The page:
what about support wifi in bootloader?

Rask Ingemann Lambertsen rask at sygehus.dk
Fri Mar 20 00:11:32 CET 2009

On Thu, Mar 19, 2009 at 09:21:42AM -0500, Mike (mwester) wrote:
> Werner Almesberger wrote:
> > Mike (mwester) wrote:
> >> I think you have a flawed assumption -- neither ftp or http are reliable.

   No, I said: "Please explain why he would need his own checksumming
mechanism for reliable downloads over ftp or http." It's reliable in the
face of single-bit errors, packet loss and reordered packets at the TCP
level. All networks that I know of have a checksum designed to catch single-
and multi-bit errors at the link level.
> > Hmm, that's why you have CRCs at the layers below. Unless there's
> > some specific bug that makes things worse than usual, I wouldn't
> > really be concerned about FTP/HTTP/TFTP corrupting data.

   I know from a bug in my Novell NE3200 driver project[1] from a six years
ago that the linux TCP stack does discard packets where the checksum doesn't

[1] http://nospamnospam.homepage.dk/linux/i82586/ne3200/ne3200-0.02.txt

> That's *EXACTLY* the point, though.  Even the commercial gear has
> issues[1] on this front, be they design flaws or bugs.  And home routers
> and access points are full of bugs. 

   Outside of your home network, you'll need protection against deliberate
tampering with your TCP link. That's beyond the scope of the TCP protocol.

   I believe you said: "the only concern I would have with wifi would be
reliability". Please explain why you think errors at the Wifi level will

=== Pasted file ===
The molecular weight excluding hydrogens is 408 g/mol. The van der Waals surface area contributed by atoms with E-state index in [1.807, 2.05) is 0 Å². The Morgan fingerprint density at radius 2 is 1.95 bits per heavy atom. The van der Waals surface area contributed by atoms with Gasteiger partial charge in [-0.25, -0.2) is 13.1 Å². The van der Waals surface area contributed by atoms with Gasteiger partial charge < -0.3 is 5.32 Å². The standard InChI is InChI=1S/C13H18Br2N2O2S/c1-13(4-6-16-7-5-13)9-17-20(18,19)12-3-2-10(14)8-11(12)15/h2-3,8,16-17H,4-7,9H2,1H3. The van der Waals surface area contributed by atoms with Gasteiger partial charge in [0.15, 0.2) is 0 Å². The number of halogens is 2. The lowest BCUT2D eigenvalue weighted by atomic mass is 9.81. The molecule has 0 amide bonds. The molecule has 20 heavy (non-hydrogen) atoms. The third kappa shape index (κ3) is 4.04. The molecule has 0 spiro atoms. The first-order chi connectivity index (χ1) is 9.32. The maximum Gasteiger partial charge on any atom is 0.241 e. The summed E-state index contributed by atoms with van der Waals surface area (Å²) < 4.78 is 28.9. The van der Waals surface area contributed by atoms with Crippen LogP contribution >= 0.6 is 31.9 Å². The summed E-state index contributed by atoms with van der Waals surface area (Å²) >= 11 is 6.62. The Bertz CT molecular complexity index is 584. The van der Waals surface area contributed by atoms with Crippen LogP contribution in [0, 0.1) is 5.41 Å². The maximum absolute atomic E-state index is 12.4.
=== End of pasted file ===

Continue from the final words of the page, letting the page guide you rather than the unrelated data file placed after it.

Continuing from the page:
survive link level checksum, TCP checksum, kernel decompression and kernel
checksum. If a man-in-the-middle attack on the network is your worry, use
https. Still not "his own checksumming mechanism". 
> Not to mention the unknown issues in the Freerunner's kernel,

   What "unknown issues in the Freerunner's kernel"? FUD?

> and any problems that might exist in the
> busybox utilities that would be part of such a small rootfs/kernel
> combo...

   Nothing to do with your claim "neither ftp or http are reliable".

> and then there's the server side and it's handling of the data...

   Nothing to do with your claim "neither ftp or http are reliable".
> > Besides, your kernel generally has its own CRC anyway.
> Sure, if someone wants to implement a utility that would check the
> downloaded kernel for consistency post-download and pre-kexec-boot, that
> would be a fine solution as well.

   Hang on a minute. If you don't even check the kernel for correct CRC and
successful decompression, why are you questioning reliability of downloads
across a TCP link, which at least has a checksum? Such a thing as bit errors
in memory are known to happen, and there's rarely any error detection on
memory. Likewise for the busses connecting memory to the rest of the system.

> [1]
> I have a collection of data from a year-long battle with an ISP over TCP
> reliability.  They insist that TCP is reliable, and that the underlying
> layers on their RF links are reliable, etc -- and yet I have numerous
> traces that document bit-flips in large TCP downloads on their network.

   Are you aware that NAT boxes and proxies lose the checksum of the sender
TCP host, and that you therefore don't have an end-to-end TCP checksum with
such devices in use? If you really have those traces _from both ends_ of a
bit-flip, I'd definitely like to see them. If you don't have them, then you
don't know that the checksum wasn't tampered with between sender TCP and
receiver TCP and thus you have no basis for claiming that TCP messed up.

Rask Ingemann Lambertsen
Danish law requires addresses in e-mail to be logged and stored for a year

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